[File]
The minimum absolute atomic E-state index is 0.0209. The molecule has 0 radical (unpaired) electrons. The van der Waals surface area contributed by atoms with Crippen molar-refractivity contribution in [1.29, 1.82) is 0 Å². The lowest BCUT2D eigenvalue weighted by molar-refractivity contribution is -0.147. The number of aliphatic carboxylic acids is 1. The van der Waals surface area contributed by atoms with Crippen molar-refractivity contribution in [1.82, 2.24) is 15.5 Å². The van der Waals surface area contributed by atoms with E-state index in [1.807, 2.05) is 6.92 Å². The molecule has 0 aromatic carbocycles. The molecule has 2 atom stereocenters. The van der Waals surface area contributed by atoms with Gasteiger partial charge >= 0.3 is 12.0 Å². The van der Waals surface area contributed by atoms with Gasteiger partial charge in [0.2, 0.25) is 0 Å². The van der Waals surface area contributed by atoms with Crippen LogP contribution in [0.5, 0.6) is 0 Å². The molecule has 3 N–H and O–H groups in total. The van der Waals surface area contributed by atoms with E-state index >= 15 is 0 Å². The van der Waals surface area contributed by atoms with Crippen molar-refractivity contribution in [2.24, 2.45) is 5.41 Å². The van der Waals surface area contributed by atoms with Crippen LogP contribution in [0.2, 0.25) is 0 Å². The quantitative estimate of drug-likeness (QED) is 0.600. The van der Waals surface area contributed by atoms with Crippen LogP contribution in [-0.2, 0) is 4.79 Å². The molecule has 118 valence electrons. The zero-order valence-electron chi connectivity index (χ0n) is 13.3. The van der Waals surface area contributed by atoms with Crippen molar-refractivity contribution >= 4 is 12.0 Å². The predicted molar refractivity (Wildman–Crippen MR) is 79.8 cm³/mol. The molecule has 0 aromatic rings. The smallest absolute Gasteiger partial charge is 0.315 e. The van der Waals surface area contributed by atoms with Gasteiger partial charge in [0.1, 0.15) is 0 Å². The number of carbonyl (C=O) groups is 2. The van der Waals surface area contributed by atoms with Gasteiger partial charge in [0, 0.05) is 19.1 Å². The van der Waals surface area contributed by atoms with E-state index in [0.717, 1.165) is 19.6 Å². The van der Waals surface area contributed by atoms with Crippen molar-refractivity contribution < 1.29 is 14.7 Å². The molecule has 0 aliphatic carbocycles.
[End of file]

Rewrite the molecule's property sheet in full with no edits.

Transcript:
The minimum absolute atomic E-state index is 0.0209. The molecule has 0 radical (unpaired) electrons. The van der Waals surface area contributed by atoms with Crippen molar-refractivity contribution in [1.29, 1.82) is 0 Å². The lowest BCUT2D eigenvalue weighted by molar-refractivity contribution is -0.147. The number of aliphatic carboxylic acids is 1. The van der Waals surface area contributed by atoms with Crippen molar-refractivity contribution in [1.82, 2.24) is 15.5 Å². The van der Waals surface area contributed by atoms with E-state index in [1.807, 2.05) is 6.92 Å². The molecule has 0 aromatic carbocycles. The molecule has 2 atom stereocenters. The van der Waals surface area contributed by atoms with Gasteiger partial charge >= 0.3 is 12.0 Å². The van der Waals surface area contributed by atoms with Gasteiger partial charge in [0.2, 0.25) is 0 Å². The van der Waals surface area contributed by atoms with Crippen LogP contribution in [0.5, 0.6) is 0 Å². The molecule has 3 N–H and O–H groups in total. The van der Waals surface area contributed by atoms with E-state index >= 15 is 0 Å². The van der Waals surface area contributed by atoms with Crippen molar-refractivity contribution in [2.24, 2.45) is 5.41 Å². The van der Waals surface area contributed by atoms with Crippen LogP contribution in [0.2, 0.25) is 0 Å². The quantitative estimate of drug-likeness (QED) is 0.600. The van der Waals surface area contributed by atoms with Crippen LogP contribution in [-0.2, 0) is 4.79 Å². The molecule has 118 valence electrons. The zero-order valence-electron chi connectivity index (χ0n) is 13.3. The van der Waals surface area contributed by atoms with Crippen molar-refractivity contribution >= 4 is 12.0 Å². The predicted molar refractivity (Wildman–Crippen MR) is 79.8 cm³/mol. The molecule has 0 aromatic rings. The smallest absolute Gasteiger partial charge is 0.315 e. The van der Waals surface area contributed by atoms with Gasteiger partial charge in [0.1, 0.15) is 0 Å². The number of carbonyl (C=O) groups is 2. The van der Waals surface area contributed by atoms with Gasteiger partial charge in [0, 0.05) is 19.1 Å². The van der Waals surface area contributed by atoms with E-state index in [0.717, 1.165) is 19.6 Å². The van der Waals surface area contributed by atoms with Crippen molar-refractivity contribution < 1.29 is 14.7 Å². The molecule has 0 aliphatic carbocycles.